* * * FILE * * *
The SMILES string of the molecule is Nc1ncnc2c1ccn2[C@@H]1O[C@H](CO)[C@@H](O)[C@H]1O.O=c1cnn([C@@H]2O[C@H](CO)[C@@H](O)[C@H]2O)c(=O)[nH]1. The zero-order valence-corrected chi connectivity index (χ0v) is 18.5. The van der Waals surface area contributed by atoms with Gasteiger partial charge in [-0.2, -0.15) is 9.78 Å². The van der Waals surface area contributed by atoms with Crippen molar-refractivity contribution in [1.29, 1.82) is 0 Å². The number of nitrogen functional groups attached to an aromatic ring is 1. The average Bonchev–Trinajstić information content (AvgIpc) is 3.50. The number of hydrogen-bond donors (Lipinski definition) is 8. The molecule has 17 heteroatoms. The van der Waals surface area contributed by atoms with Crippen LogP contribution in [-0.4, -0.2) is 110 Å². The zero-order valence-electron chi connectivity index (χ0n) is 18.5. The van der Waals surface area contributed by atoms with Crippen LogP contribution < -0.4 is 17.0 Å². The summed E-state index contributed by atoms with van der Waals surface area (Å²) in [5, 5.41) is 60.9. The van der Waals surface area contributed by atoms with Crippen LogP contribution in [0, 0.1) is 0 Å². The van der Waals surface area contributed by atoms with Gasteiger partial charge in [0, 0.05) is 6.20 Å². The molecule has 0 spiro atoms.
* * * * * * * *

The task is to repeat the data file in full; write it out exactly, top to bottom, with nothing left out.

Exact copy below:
The SMILES string of the molecule is Nc1ncnc2c1ccn2[C@@H]1O[C@H](CO)[C@@H](O)[C@H]1O.O=c1cnn([C@@H]2O[C@H](CO)[C@@H](O)[C@H]2O)c(=O)[nH]1. The zero-order valence-corrected chi connectivity index (χ0v) is 18.5. The van der Waals surface area contributed by atoms with Gasteiger partial charge in [-0.2, -0.15) is 9.78 Å². The van der Waals surface area contributed by atoms with Crippen molar-refractivity contribution in [1.29, 1.82) is 0 Å². The number of nitrogen functional groups attached to an aromatic ring is 1. The average Bonchev–Trinajstić information content (AvgIpc) is 3.50. The number of hydrogen-bond donors (Lipinski definition) is 8. The molecule has 17 heteroatoms. The van der Waals surface area contributed by atoms with Crippen LogP contribution in [-0.4, -0.2) is 110 Å². The zero-order valence-electron chi connectivity index (χ0n) is 18.5. The van der Waals surface area contributed by atoms with Crippen LogP contribution < -0.4 is 17.0 Å². The summed E-state index contributed by atoms with van der Waals surface area (Å²) in [5, 5.41) is 60.9. The van der Waals surface area contributed by atoms with Crippen LogP contribution in [0, 0.1) is 0 Å². The van der Waals surface area contributed by atoms with Gasteiger partial charge in [0, 0.05) is 6.20 Å². The molecule has 0 spiro atoms.